March of Dimes report shows fewer premature births, but more uninsured women
A new report shows Nebraska is making some progress when it comes to lowering the rate of babies born prematurely.
The March of Dimes released its 2012 Premature Birth Report Card last week. Nebraska received a “B” on the report card due to mixed results in two areas. While the percentage of late preterm births dropped, the percent of women without health insurance rose from 15.5 percent last year to 16.8 percent this year.
Mary Larsen, Program Services Director for the March of Dimes of Nebraska, says women need access to quality health care even before they become pregnant. “If they have problems with diabetes, or high blood pressure, or other medical issues, those can’t be addressed before they get pregnant. And then if they do not have insurance, what happens is they often don’t seek medical care until later in their pregnancy and any other medical issues that they might be having can’t be addressed until far in to their pregnancy.”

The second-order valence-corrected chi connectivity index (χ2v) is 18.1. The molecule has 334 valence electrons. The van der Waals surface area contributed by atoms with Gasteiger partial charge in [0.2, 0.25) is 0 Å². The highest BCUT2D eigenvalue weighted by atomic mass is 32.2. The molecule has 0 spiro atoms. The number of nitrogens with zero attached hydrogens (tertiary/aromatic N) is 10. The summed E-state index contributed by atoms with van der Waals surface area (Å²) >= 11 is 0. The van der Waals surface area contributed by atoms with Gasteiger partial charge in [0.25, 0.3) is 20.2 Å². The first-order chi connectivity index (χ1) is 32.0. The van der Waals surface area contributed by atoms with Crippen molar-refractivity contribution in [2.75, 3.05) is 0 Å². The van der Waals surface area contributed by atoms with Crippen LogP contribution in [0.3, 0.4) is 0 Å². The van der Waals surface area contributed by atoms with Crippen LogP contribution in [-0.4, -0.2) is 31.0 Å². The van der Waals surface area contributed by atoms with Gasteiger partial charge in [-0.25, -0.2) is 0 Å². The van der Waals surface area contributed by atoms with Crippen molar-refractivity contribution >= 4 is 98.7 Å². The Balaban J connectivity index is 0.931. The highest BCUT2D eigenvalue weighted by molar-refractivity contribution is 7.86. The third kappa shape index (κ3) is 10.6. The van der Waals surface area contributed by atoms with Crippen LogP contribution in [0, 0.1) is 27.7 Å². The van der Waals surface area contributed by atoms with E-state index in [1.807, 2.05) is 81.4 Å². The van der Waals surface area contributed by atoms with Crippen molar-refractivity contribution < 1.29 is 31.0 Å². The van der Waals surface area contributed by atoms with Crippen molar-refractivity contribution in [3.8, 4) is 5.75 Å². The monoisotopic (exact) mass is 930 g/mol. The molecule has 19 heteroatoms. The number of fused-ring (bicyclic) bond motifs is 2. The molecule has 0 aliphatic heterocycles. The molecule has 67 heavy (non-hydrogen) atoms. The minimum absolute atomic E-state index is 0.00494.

The report card says 22.4 percent of Nebraska women ages 18 to 44 smoke cigarettes every day. Larsen says that raises a woman’s risk of having a premature baby.
The Report Card for Nebraska is available online at www.marchofdimes.com.